Schwartz built on Lewand's comments: "Just because we don't talk about playoffs and Super Bowls doesn't mean those aren't our goals. In our experience, the teams that do the most talking about things like that aren't there at the end." He stressed that that emphasis carries through to the players: "We're fortunate that our best players are also our hardest-working players," he said.

Lewand echoed that with a story: “When Calvin was in to sign his contract, he met with the press, and the first words out of his mouth were, 'I'm just looking forward to getting back to work.' That wasn't rehearsed or prepared. He'd just signed a contract that will set him, his children, his children's children, his—” “—neighbors,” Schwartz interjected, “—many future generations of Johnsons up for life, but his focus was getting back to work.” Lewand said. “It was said from a place of authenticity. It was genuine.”

Lewand went on to emphasize how players like Calvin have changed the culture in Detroit. After praising the leadership of veterans like Backus and Kyle Vanden Bosch, Lewand said “You have a lot of young guys we drafted beginning to come into leadership roles and have expectations of winning,” noting the players that join the Lions now are entering a locker room full of players acquired by the current regime, all pulling in the same direction.

Jim Schwartz talked about the community pride the Lions’ success has inspired. “You see people wearing Lions hats at the gas stations now. One of the first things my wife did when we moved here was to go to a sporting goods store. The manager told her, ‘Ma’am, we don’t carry that stuff.’” Now, you see Honolulu Blue everywhere.

The subject of ticket prices was brought up. Lewand thought intensely as he answered the question. "I want to say this: we respect the investment you make in us." Lewand explained the Lions' ticket and concession prices are in the bottom half of the NFL—and that is a hard cap the staff works under at the explicit mandate of the Fords themselves.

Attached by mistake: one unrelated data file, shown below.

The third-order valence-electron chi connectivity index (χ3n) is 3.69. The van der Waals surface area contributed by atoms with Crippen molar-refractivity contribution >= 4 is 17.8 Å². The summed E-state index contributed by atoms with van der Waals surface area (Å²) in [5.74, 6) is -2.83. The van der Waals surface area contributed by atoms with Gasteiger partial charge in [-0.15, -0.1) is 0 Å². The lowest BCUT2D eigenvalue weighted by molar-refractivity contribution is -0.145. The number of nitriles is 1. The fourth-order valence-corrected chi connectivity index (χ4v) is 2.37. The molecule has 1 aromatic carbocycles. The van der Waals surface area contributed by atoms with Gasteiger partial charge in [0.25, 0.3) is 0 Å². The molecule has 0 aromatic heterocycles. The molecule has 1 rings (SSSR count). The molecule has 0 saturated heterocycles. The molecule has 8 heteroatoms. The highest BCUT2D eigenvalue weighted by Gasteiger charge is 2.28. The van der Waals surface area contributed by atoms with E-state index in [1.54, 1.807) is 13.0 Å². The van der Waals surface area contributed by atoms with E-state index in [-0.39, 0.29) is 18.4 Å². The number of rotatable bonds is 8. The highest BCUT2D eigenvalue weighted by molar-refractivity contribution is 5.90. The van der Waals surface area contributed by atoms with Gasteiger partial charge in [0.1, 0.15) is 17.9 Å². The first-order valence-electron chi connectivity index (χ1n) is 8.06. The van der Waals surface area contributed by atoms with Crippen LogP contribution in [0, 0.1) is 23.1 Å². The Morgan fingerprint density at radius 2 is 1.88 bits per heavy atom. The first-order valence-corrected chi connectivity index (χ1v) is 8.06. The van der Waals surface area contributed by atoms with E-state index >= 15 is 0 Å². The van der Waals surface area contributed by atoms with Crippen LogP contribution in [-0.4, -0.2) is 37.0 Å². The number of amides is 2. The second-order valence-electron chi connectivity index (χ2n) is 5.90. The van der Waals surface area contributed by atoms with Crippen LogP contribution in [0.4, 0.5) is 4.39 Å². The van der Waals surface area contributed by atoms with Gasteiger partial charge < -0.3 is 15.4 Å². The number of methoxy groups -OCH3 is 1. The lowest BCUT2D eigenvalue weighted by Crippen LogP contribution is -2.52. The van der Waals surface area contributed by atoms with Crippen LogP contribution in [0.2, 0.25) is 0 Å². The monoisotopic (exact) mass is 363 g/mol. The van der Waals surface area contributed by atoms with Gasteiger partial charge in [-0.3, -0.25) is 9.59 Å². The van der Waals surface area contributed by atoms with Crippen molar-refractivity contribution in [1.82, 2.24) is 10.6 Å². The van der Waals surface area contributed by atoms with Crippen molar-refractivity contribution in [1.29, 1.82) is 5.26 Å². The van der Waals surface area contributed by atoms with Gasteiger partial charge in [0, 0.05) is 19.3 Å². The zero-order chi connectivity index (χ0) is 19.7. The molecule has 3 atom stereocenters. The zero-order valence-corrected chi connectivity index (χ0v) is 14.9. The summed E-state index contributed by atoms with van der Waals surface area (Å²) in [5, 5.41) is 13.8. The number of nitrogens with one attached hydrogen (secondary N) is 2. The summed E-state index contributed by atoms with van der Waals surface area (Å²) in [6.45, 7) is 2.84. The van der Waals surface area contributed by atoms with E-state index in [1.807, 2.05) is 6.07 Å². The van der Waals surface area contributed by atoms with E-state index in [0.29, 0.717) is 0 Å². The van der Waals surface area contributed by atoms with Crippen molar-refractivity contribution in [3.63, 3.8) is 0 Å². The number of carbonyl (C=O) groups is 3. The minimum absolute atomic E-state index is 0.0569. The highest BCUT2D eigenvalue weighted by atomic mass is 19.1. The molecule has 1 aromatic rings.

I left Ford Field brimming with pride. I’m absolutely convinced that the Lions are being run by the right people; that if anyone can bring a championship to Detroit, it’s these three men. They have, against the odds, retained every key coach and player that made last year a success—and they’ll continue to add talent through the offseason. This team is primed to be one of the NFL’s best, now and for years to come.


Lions Slam the Revolving Door of Free Agency

>> 3.19.2012

revolving-doorWhen Martin Mayhew and Tom Lewand took over, they had almost no young talent on the roster. That’s the idea behind the Old Mother Hubbard posts: when they got there, the cupboard was bare. No longer.

The Lions are a playoff team, and an incredibly young one at that. The foundation of this team is No. 9, Matthew Stafford, and his connection with Calvin Johnson—who, thanks to the richest total contract in NFL history, will be a Lion through the end of the decade.

I can't overstate the significance of this.

I remember well the advent of free agency, the splash Reggie White made by going from Philadelphia to the tiny outpost of Green Bay, and the pillaging of the league the 49ers and Cowboys did throughout the 90s.

From the beginning, free agency has been a revolving door for the Lions: Jerry Ball out, Pat Swilling in; Chris Spielman out, Pepper Johnson in; Jeff Hartings out, Brenden Stai in. Time and time again, the Lions lost foundational pieces and replaced them with designer-impostor stopgaps. Even when they drafted well, the Lions seemed all too content to let good players walk out the door. The Old Lions would have let Calvin walk, and signed Josh Morgan to replace him.

Calvin Johnson is not just a good player, he’s a great one—and not only is he a good person, he’s a great one. Despite the mind-boggling figure, his teammates took to Twitter en masse to declare he earned every dollar (and then some) with his attitude and work ethic. That combination of talent and character is breathtakingly rare—and he has chosen to spend the best years of his career as a Detroit Lion. As Justin Durant wrote at MetroTimes, it was a good day for anyone connected to the Lions.